subscribe to our newsletter
ANZ CEO rues ‘overly conservative’ lending policy

ANZ CEO rues ‘overly conservative’ lending policy

“Subdued” market sentiment, credit policy and process changes have been the cause of ANZ’s below system mortgage growth, CEO Shayne Elliott has conceded.

ANZ has released a market update for the first quarter of the 2019 financial year (1Q19), reporting that its home loan portfolio contracted by $534 million (0.2 per cent) over the quarter, with both owner-occupied and investor lending growth weighing on ANZ’s overall mortgage performance, which trended 0.7 per cent below system (0.9 per cent).

Owner-occupied lending grew by 0.4 per cent in the three months to 31 December 2018, trending 0.9 per cent below system (1.3 per cent), while investor lending flows dropped by 1.4 per cent, trending 1.5 per cent below system (0.1 per cent).


ANZ revealed that in the 2018 calendar year, its mortgage portfolio grew 1 per cent ($2.7 billion), 3.2 per cent below system growth of 4.2 per cent.

Reflecting on the results, ANZ CEO Shayne Elliott attributed the bank’s mortgage performance to weakening market sentiment and conceded that some of ANZ’s credit policy changes may have stunted lending growth.

“Consumer sentiment has remained generally subdued with uncertainty around regulation and house prices impacting confidence,” Mr Elliott said.

“While we are maintaining our focus on the owner-occupier segment, we acknowledge we may have been overly conservative in our implementation of some policy and process changes.”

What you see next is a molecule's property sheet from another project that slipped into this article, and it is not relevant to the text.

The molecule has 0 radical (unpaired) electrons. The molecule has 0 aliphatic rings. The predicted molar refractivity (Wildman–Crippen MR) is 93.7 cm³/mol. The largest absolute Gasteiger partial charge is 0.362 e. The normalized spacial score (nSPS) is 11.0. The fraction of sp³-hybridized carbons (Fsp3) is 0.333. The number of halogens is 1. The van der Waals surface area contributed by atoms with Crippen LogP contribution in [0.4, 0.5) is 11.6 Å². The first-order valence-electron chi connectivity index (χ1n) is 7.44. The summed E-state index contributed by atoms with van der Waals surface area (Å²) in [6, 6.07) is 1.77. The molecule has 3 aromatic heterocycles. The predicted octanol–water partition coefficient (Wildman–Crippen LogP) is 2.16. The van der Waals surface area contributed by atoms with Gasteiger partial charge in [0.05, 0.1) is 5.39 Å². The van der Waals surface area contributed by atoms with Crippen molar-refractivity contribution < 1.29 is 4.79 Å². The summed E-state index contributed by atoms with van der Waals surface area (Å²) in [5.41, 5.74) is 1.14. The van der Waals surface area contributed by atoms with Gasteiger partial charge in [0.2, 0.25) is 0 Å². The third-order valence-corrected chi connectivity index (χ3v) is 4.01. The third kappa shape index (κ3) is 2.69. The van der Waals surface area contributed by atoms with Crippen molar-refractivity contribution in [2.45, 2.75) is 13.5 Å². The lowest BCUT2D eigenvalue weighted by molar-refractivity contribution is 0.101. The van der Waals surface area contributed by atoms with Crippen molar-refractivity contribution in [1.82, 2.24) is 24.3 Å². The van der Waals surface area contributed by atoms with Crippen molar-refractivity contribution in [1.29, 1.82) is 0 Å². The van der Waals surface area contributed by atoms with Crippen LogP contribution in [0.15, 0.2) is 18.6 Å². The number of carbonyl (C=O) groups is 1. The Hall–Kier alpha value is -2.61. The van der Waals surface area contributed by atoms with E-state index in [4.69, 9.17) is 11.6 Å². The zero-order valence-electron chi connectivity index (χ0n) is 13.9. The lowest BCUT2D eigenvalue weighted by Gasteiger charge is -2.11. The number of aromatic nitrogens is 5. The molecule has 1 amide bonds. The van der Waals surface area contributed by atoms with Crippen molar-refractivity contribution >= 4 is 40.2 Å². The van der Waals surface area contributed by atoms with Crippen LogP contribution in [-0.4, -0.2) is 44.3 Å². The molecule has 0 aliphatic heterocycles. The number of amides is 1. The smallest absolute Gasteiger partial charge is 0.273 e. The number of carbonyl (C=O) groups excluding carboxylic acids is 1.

In response to heightened regulatory scrutiny over the past 12 months, ANZ has implemented tighter credit policy measures, including the reduction of LVR caps, the introduction of tighter assessments of living expenses, and the reduction of interest-only terms.

However, Mr Elliott added that the bank has taken steps to “prudently increase volumes in the investor space”.

The ANZ market update also revealed that switching volumes for borrowers moving from interest-only to principal and interest during the quarter was $6 billion, of which $4 billion was contractual, with the total amount of contractual switching scheduled for the reminder of FY19 is $12 billion.

According to ANZ, customers choosing to convert ahead of schedule during the first quarter was in line with the quarterly average for FY18 ($2 billion), adding that switching volumes in FY18 totalled $23 billion.

ANZ’s market update follows the release of Westpac’s 1Q19 results.

In contrast to ANZ, Westpac reported above system owner-occupied home lending growth of 5.2 per cent in 1Q19, a slight improvement from owner-occupied growth of 5.1 per cent in 1Q18.

Investor lending growth declined sharply, however, from 4.8 per cent in 1Q18 to 0.8 per cent in 1Q19.

[Related: Westpac earnings bolstered by rate hikes]

ANZ CEO rues ‘overly conservative’ lending policy
Shayne Elliot

Charbel Kadib

Charbel Kadib is a journalist on the mortgages titles at Momentum Media.

Before joining the team in 2017, Charbel held roles with public relations agency Fifty Acres, and the Department of Communications and the Arts.

Charbel graduated from the University of Notre Dame Australia with a Bachelor of Arts (Politics & Journalism).

You can email Charbel on: This email address is being protected from spambots. You need JavaScript enabled to view it.


Latest News

Interim CEO of BOQ Anthony Rose has told ASIC that the revised responsible lending guidance must remove incentives for lenders to lower stan...

Approximately 32 per cent of young Australians expect to purchase a home in the next five years. However, their aspirations are not driving...

Impact of moderating house prices and the conversion of a large number of interest-only loans on delinquencies will be “limited” in the ...


LATEST PODCAST: Results season rolls on

Do you think the banking royal commission recommendations could negatively impact competition in the mortgage market?

Website Notifications

Get notifications in real-time for staying up to date with content that matters to you.